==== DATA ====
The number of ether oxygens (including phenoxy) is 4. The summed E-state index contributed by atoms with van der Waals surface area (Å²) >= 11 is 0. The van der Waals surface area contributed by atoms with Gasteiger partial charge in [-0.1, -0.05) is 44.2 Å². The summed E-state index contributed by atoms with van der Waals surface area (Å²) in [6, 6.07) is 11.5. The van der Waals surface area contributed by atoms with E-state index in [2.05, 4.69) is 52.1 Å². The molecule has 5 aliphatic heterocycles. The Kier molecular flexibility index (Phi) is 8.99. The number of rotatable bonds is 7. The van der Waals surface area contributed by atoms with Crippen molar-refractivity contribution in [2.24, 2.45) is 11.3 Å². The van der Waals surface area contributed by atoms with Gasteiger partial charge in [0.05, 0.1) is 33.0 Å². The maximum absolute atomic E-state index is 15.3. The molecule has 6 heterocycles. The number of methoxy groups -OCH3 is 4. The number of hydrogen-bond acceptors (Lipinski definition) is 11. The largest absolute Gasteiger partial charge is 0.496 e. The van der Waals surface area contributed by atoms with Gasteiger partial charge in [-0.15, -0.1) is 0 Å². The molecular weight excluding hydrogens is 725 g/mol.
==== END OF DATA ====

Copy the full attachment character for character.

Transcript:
The number of ether oxygens (including phenoxy) is 4. The summed E-state index contributed by atoms with van der Waals surface area (Å²) >= 11 is 0. The van der Waals surface area contributed by atoms with Gasteiger partial charge in [-0.1, -0.05) is 44.2 Å². The summed E-state index contributed by atoms with van der Waals surface area (Å²) in [6, 6.07) is 11.5. The van der Waals surface area contributed by atoms with E-state index in [2.05, 4.69) is 52.1 Å². The molecule has 5 aliphatic heterocycles. The Kier molecular flexibility index (Phi) is 8.99. The number of rotatable bonds is 7. The van der Waals surface area contributed by atoms with Crippen molar-refractivity contribution in [2.24, 2.45) is 11.3 Å². The van der Waals surface area contributed by atoms with Gasteiger partial charge in [0.05, 0.1) is 33.0 Å². The maximum absolute atomic E-state index is 15.3. The molecule has 6 heterocycles. The number of methoxy groups -OCH3 is 4. The number of hydrogen-bond acceptors (Lipinski definition) is 11. The largest absolute Gasteiger partial charge is 0.496 e. The van der Waals surface area contributed by atoms with Gasteiger partial charge in [-0.15, -0.1) is 0 Å². The molecular weight excluding hydrogens is 725 g/mol.